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Landmarks of Tompkins County, New York

by John H. Selkreg, 1894; D. Mason & Co., Publisher

Chapter IX.
History of Tompkins County Agricultural Society—Its First Officers—Insignificance of Early Premiums Offered—Sales and Purchases of Property—History of the County Poor House—Statistics of its Present Condition-Masonic Societies in the County-Other Societies and Institutions.

There was an Agricultural Society in existence in this county at or soon after the organization in 1817, but no records are accessible in regard to its proceedings. In 1820 the annual meeting, as reported in the American Journal of March 22, was held on the 1st of March, when William T, SOUTHWORTH was chosen chairman, and Platt KETCHUM secretary. Officers were chosen for the ensuing year as follows: William T. SOUTHWORTH, president, Alexander BOWER, George ROBERTSON, Peter HIMROD, William MORRISON and Job ALLEN, vice- presidents; Platt KETCHUM, corresponding secretary; Jacob G. DYKEMAN, recording sec- retary; Luther GERE, treasurer; William R. COLLINS, auditor.

The sum of $186 was offered that year in premiums, and the fair was held on the last Tuesday in November at the Ithaca Hotel. Old residents speak of the "show," as it was termed, as a great success. The fair close with awards to successful exhibitors, after which a procession was formed which marched to the Presbyterian Church, where a prayer was offered by Rev. William WISNER, and an oration delivered by William T. SOUTHWORTH. The premiums awarded were then paid in specie at the close of the church exercises.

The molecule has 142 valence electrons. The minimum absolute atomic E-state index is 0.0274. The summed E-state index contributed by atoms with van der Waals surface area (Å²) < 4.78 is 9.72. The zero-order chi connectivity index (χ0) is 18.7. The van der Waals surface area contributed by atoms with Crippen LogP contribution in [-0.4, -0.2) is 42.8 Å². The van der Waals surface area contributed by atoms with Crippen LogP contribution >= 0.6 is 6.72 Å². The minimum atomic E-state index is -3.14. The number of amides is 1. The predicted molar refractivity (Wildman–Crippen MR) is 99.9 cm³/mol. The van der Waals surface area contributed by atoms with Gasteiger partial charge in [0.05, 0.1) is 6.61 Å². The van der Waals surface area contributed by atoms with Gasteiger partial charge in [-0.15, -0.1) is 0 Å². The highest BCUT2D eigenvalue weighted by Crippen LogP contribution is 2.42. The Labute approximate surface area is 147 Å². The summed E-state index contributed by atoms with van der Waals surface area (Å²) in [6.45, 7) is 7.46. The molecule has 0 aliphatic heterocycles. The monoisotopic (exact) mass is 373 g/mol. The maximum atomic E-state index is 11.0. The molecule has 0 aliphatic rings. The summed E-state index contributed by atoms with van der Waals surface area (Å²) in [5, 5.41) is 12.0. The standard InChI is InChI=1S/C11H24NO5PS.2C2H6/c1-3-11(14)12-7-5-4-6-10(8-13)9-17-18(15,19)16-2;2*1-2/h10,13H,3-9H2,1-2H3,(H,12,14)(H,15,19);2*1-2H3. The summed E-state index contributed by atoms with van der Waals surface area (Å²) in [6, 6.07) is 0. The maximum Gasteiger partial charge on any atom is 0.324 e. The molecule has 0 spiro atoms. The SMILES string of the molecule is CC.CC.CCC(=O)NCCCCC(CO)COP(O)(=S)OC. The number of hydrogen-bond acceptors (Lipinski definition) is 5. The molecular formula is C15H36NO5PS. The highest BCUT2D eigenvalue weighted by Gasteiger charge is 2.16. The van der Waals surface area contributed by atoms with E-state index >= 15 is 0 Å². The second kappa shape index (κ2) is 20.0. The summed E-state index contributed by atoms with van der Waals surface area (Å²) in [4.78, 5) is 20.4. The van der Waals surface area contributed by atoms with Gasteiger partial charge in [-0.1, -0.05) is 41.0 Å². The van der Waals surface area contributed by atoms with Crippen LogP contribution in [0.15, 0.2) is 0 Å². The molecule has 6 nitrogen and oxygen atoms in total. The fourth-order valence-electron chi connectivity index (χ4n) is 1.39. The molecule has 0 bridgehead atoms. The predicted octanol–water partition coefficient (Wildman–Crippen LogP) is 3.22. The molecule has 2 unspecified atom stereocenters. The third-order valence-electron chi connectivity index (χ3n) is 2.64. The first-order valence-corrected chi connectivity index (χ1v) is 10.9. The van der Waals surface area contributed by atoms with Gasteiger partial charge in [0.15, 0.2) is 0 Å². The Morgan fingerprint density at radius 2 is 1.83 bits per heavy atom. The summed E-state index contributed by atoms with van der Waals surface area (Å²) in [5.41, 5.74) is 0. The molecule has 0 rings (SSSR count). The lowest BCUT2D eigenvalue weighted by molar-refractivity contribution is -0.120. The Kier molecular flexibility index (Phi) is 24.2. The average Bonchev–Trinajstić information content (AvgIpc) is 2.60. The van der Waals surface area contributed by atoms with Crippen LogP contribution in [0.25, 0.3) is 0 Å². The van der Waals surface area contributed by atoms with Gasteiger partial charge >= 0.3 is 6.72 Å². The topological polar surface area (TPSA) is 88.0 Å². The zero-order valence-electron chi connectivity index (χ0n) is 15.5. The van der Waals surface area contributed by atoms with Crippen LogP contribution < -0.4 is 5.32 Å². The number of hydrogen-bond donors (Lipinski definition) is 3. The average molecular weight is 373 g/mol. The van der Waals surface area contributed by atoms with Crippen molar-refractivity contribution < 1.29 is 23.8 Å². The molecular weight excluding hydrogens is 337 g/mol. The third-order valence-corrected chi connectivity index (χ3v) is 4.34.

There are no attainable records in regard to this society after 1820 for a number of years. The fairs are, however, remembered, showing that their commencement was in 1839. Some authorities claim that the reorganization was in 1841, and another one in 1838. In 1855 the society purchased four blocks of land near the steamboat landing, and in 1857 another block, five in all, bounded on the west by Cascadilla Creek; on the north by Railroad avenue; on the east by Auburn street; and on the south by Lewis street. On this tract was erected a two story exhibition hall, fifty by one hundred feet in dimensions, and a trotting track laid out. In 1875 this property was sold to B. G. Jayne, and forty-five acres bought west of Meadow street and south of Clinton street, in the southwest part of the city. There a large number of buildings have been erected for exhibition and other purposes, and the society, in point of efficiency and resources, stands abreast with any county society in the State.

Abstract of receipts and disbursements of Tompkins County Agricultural Society for 1893: